“I went to the woods because I wished to live deliberately, to face only the essential facts of life, and see if I could not learn what it had to teach, and not, when I came to die, discover that I had not lived.”
“I never found the companion that was so companionable as solitude.”
— Henry David Thoreau, Walden, or Life in the Woods
Last week I mentioned that this home in the woods was built of trees from the property. We are the caretakers of this property, which has passed through the hands of several families since it was constructed. Little has changed other than the addition of plumbing. In fact, I sit in the same wicker chair that has been on this porch since the beginning.
The home’s purpose then, as now, was to disconnect from the frenetic life of the city, breathe deeply of the clean, pine-scented air, and reconnect with family and friends. But it was even deeper than that. The original builders, a wealthy family from New York, wanted to escape their gilded palace and hectic social schedule for a dose of reality by roughing it.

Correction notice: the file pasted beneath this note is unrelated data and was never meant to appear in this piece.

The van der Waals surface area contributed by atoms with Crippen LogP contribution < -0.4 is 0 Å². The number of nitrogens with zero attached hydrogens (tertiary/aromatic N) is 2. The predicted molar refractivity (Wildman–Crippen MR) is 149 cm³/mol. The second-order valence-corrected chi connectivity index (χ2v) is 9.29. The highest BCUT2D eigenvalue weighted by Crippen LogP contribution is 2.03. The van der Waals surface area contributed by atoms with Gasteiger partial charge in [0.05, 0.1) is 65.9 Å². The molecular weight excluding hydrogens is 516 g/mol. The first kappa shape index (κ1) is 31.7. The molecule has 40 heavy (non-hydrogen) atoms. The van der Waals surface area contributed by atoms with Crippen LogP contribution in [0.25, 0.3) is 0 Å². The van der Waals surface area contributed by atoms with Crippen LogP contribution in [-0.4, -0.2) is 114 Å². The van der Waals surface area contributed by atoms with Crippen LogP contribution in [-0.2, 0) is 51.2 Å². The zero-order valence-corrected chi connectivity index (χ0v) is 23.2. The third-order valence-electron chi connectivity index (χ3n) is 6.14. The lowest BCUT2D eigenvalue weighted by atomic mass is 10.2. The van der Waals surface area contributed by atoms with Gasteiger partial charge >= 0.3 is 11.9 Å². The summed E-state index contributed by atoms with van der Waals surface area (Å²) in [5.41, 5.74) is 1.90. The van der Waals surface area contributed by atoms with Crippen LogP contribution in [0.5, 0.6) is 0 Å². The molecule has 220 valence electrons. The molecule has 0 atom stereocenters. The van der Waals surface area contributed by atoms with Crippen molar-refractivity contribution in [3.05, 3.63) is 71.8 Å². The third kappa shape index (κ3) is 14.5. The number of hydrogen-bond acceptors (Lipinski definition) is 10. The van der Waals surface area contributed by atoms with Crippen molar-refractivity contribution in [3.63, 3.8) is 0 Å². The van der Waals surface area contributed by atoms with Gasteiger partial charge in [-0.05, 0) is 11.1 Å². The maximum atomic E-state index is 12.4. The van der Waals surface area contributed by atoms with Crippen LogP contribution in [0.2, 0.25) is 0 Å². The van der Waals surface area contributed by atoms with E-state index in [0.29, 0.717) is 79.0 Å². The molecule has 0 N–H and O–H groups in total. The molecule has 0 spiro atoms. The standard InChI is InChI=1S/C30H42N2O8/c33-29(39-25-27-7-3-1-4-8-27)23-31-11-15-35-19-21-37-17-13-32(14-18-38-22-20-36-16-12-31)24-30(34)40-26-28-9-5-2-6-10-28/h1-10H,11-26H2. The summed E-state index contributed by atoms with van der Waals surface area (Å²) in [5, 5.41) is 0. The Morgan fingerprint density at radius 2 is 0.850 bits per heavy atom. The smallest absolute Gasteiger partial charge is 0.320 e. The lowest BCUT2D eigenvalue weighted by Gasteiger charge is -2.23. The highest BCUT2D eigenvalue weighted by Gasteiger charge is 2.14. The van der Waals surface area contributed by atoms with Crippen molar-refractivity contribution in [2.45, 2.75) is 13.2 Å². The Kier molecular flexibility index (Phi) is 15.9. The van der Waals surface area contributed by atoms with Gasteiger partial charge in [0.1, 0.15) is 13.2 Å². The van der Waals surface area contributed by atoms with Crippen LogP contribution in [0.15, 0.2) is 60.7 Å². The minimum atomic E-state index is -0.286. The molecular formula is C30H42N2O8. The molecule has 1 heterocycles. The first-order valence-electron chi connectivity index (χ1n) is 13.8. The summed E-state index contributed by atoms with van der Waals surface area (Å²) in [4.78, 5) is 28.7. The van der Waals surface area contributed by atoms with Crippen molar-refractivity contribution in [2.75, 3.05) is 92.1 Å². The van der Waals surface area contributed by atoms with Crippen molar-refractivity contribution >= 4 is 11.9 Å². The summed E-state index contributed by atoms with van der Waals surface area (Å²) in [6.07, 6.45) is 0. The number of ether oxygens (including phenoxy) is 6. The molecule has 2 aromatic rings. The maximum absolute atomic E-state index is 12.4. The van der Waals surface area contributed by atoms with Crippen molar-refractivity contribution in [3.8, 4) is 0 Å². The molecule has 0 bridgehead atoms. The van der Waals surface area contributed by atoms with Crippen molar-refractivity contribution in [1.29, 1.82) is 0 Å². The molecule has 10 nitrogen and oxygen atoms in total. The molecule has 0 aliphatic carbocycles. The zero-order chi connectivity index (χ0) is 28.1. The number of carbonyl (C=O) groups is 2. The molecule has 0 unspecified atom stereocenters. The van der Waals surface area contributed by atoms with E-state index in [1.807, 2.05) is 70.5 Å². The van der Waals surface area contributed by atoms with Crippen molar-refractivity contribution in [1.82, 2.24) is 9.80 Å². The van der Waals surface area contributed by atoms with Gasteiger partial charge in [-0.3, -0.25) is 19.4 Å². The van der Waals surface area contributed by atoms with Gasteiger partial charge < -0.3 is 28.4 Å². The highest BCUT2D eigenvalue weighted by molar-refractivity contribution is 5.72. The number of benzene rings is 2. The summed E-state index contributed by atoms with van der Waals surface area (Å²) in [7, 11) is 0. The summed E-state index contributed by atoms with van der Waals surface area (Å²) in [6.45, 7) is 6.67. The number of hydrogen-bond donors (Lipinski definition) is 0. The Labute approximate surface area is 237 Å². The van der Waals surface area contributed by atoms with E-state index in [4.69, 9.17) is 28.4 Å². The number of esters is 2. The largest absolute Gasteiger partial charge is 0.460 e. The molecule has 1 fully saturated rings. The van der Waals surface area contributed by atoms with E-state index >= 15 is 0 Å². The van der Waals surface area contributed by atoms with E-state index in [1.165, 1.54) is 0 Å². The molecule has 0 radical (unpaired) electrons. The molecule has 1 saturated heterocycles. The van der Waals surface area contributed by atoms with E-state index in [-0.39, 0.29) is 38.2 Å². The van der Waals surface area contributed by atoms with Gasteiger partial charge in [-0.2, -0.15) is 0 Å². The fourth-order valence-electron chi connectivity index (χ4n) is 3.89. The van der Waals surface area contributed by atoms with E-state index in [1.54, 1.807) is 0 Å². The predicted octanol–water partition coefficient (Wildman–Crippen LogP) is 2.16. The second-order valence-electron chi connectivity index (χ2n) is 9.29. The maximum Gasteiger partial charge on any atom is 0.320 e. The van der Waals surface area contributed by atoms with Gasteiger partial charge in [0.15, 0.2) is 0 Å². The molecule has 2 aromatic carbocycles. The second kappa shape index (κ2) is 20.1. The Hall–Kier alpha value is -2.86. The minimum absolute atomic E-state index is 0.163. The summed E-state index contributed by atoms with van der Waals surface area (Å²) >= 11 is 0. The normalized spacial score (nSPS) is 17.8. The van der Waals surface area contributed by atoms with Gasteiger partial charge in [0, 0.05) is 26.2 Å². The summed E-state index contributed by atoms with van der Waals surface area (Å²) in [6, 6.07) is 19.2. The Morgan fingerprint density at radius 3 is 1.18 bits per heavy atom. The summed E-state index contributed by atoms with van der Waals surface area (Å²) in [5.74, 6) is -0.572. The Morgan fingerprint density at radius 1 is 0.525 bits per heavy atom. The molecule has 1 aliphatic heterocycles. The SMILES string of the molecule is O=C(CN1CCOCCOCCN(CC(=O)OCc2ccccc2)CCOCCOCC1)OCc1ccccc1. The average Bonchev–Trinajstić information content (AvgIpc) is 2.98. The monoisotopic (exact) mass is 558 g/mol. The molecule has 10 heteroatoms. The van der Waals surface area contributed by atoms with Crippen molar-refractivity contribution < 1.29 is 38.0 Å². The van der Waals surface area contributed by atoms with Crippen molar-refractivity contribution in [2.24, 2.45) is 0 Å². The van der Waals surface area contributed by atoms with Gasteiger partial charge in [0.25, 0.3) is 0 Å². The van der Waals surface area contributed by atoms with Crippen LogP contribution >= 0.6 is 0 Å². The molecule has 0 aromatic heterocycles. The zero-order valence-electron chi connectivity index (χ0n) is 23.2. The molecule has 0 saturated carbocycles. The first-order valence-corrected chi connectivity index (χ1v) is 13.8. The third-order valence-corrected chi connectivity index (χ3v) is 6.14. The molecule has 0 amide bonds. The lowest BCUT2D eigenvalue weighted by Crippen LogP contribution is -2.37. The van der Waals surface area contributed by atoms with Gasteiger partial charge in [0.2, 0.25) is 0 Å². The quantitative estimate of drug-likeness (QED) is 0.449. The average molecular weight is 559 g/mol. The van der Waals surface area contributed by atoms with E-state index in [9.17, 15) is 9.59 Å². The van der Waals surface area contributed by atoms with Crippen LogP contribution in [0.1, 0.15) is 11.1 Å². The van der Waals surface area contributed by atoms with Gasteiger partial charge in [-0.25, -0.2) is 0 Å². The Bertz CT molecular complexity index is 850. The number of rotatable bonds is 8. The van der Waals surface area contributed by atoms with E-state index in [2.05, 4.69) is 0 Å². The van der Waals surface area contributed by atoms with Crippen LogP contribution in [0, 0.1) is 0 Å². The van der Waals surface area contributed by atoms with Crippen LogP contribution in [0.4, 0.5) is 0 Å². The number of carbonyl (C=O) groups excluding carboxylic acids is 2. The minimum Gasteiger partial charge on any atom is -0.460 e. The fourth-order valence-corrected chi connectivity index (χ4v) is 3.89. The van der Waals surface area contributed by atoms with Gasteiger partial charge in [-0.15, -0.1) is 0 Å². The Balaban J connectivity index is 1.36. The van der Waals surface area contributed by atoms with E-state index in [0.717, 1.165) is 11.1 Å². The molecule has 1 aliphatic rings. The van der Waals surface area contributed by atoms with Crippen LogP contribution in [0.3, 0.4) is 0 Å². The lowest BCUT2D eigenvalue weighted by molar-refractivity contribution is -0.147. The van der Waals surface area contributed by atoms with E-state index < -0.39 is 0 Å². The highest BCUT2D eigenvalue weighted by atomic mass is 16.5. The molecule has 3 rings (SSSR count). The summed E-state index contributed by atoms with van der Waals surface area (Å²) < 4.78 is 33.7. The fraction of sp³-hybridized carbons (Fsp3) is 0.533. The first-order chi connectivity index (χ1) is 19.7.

This property, along with most of those on this historic lake, started out with tents, and then platforms built for the tents. Those platforms then had walls and roofs added. There was no heating, other than the wood you could cut yourself and burn in your fireplace. It remains mostly that way today, making early spring and occasional cold-front summer days a little less comfortable.
Healing from a Horrible War
But with the lack of comfort came a sense of self, a sense of peace and simplicity. Following the stress-filled Civil War years, people wanted to escape the cities, heal their wounds of lost family and friends, and improve the quality of life.
If anything good came out of the pandemic, it was this desire by many to escape the cities and improve their quality of life. Every small town in America has added new families who escaped their previous way of living.
And most of us have found ourselves. We’ve learned about what we’re willing to tolerate and what we wish to avoid.
Suck the Marrow Out of Life
Sometimes we escape in search of something new in order to “live deep and suck the marrow out of life” (Thoreau). For some it’s a new town, an escape from the cities, but, as Thoreau said, “Our life is frittered away by detail … Simplify, simplify.”